People having trouble falling asleep, difficulty maintaining sleep and waking up too early could be at higher risk of a stroke, a study has found.
Researchers established a potential link between symptoms of insomnia and an increased risk of stroke, particularly in people under 50.
However, the study, published by the American Academy of Neurology in the journal Neurology, does not establish a cause-and-effect relationship between insomnia and stroke, only an association.
“There are many therapies that can help people improve the quality of their sleep, so determining which sleep problems lead to an increased risk of stroke may allow for earlier treatments or behavioural therapies for people who are having trouble sleeping and possibly reducing their risk of stroke later in life,” study author Dr Wendemi Sawadogo told The National.
The research involved 31,126 participants averaging 61 years of age, none of whom had a history of stroke at the onset of the study.
They were surveyed about their sleep patterns and symptoms of insomnia, and then studied for an average period of nine years. In that time, 2,101 cases of stroke were reported.
The results revealed a 16 per cent increased chance of stroke in people with one to four symptoms of insomnia, compared to those with none, even after adjusting for other risk factors such as alcohol use, smoking and physical activity levels.
Among the participants with five to eight insomnia symptoms, the risk increased by 51 per cent.
The study also highlighted the stronger correlation between insomnia symptoms and stroke risk in participants under 50.
Those in this age group experiencing five to eight symptoms had almost four times the risk of stroke compared to those with no symptoms.
“This difference in risk between these two age groups may be explained by the higher occurrence of stroke at an older age,” Dr Sawadogo said.
“The list of stroke-risk factors such as high blood pressure and diabetes can grow as people age, making insomnia symptoms one of many possible factors. This striking difference suggests that managing insomnia symptoms at a younger age may be an effective strategy for stroke prevention."
Regarding the stronger correlation between insomnia symptoms and stroke risk in people under 50, Dr Sawadogo told The National: “We have noticed in this study that the mean age decreased with increasing insomnia symptom scores, meaning that younger people experienced more insomnia symptoms than older people.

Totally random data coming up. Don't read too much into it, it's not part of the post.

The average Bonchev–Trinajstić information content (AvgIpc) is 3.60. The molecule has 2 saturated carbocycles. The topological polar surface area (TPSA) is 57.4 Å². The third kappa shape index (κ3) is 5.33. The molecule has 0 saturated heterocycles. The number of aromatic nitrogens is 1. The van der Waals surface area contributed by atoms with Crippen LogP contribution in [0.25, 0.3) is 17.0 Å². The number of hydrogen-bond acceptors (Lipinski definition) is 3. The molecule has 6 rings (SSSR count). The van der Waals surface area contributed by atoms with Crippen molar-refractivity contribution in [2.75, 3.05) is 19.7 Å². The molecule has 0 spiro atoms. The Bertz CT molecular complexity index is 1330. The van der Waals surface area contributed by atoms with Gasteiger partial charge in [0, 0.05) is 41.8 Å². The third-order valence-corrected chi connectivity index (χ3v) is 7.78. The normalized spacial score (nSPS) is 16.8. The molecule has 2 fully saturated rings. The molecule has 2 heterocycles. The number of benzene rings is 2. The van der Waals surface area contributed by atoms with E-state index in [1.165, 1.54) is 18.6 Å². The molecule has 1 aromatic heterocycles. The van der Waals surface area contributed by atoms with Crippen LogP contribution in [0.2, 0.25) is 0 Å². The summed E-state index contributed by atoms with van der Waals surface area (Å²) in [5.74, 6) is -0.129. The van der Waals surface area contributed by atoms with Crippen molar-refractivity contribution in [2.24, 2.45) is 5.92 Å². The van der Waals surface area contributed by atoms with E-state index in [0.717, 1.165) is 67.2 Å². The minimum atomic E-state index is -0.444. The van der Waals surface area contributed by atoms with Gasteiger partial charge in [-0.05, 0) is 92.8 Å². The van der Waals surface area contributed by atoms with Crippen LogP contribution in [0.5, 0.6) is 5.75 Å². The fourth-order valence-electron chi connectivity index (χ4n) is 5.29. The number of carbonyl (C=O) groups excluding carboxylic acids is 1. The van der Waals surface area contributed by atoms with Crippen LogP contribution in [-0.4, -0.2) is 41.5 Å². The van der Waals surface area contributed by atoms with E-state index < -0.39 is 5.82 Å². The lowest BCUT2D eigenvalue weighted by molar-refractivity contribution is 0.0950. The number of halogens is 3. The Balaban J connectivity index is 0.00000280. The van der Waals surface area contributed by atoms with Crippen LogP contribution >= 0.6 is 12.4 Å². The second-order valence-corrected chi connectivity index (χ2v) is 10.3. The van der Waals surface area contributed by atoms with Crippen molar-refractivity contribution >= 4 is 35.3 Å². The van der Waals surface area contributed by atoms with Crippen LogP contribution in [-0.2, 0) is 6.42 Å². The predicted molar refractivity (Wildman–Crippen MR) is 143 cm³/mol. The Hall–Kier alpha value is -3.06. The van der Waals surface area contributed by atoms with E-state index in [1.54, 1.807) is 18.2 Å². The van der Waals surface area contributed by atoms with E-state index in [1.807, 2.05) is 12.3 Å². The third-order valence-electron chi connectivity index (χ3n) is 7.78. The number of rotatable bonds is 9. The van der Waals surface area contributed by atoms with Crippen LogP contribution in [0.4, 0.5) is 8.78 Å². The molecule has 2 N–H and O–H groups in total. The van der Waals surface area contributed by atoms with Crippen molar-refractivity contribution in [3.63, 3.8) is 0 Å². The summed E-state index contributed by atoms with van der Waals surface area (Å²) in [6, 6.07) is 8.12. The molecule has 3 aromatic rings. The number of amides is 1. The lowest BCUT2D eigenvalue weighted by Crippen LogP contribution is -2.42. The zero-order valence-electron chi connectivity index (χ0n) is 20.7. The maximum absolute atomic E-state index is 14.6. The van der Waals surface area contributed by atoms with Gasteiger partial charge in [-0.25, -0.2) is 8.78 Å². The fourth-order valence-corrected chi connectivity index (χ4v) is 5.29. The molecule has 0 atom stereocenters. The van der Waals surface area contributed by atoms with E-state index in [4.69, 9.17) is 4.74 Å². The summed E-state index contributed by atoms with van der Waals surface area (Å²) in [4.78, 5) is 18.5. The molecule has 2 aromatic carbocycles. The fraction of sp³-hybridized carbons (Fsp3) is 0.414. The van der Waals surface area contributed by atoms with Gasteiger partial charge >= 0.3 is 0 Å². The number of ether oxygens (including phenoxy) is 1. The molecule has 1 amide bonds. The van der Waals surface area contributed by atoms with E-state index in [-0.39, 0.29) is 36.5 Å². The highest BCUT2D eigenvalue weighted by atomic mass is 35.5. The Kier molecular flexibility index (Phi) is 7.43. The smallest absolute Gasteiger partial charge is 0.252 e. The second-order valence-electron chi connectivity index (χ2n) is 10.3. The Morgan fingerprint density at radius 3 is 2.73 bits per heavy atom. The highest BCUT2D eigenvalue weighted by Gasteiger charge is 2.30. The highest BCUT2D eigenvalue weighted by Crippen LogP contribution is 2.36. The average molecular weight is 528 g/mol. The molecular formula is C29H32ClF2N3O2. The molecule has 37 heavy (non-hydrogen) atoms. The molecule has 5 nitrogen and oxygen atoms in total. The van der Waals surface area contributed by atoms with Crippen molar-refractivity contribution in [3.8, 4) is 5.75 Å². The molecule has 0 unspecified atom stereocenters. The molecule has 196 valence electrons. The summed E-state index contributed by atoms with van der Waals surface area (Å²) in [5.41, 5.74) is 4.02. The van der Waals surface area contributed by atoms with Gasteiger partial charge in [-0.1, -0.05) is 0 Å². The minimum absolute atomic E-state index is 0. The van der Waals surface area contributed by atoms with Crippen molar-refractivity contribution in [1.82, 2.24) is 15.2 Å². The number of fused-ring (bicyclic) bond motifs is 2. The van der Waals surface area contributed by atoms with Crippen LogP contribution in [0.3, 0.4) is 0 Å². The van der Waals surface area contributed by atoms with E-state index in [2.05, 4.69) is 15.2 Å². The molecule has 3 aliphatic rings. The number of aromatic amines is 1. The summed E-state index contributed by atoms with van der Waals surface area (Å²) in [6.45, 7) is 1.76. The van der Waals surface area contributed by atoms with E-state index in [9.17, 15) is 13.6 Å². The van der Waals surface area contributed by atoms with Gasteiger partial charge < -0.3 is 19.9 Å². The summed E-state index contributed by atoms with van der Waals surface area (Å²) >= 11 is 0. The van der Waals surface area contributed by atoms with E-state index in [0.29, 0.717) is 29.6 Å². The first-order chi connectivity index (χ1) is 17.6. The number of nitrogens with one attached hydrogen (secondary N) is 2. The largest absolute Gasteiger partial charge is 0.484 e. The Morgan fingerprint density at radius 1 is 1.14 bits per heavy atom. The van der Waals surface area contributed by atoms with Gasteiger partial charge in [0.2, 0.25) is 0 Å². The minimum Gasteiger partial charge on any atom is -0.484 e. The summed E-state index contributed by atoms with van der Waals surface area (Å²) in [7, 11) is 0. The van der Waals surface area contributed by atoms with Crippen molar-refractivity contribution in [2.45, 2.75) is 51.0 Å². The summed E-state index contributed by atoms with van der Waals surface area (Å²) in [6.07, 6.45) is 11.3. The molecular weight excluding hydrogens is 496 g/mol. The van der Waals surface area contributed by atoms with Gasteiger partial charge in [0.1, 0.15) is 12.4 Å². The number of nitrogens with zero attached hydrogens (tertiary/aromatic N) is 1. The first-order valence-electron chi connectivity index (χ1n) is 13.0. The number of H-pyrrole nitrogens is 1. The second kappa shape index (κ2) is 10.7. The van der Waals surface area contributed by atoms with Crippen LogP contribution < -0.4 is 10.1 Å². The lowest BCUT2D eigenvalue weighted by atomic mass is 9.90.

“As people age, they develop additional risk factors for stroke (hypertension, diabetes, atrial fibrillation) that may reduce the contribution of insomnia symptoms towards the development of stroke.”
The study did not distinguish between types of strokes. However, as Dr Sawadogo noted: “In the United States, 87 per cent of all strokes are ischemic and 13 per cent are haemorrhagic.”
The research also showed a higher correlation of insomnia symptoms with stroke in people suffering from so-called comorbidities such as diabetes, hypertension, heart disease and depression.
Dr Sawadogo explained: “We found that insomnia symptoms could increase the risk of having these comorbidities, which in turn may predispose to the development of stroke.”
She suggested adopting good sleep hygiene practices, including regular sleep patterns, avoiding substance abuse and reducing noise and light exposure at night.
She added: “Cognitive behavioural therapies and pharmacological therapies could help as you discuss them with your healthcare provider”.
Young people experiencing symptoms of insomnia should be cognisant of these potential health outcomes and should discuss any sleep issues with their healthcare providers.
As a key takeaway from this study, Dr Sawadogo emphasised the message that “insomnia symptoms could increase the risk of having a stroke, especially for those younger than 50 years”.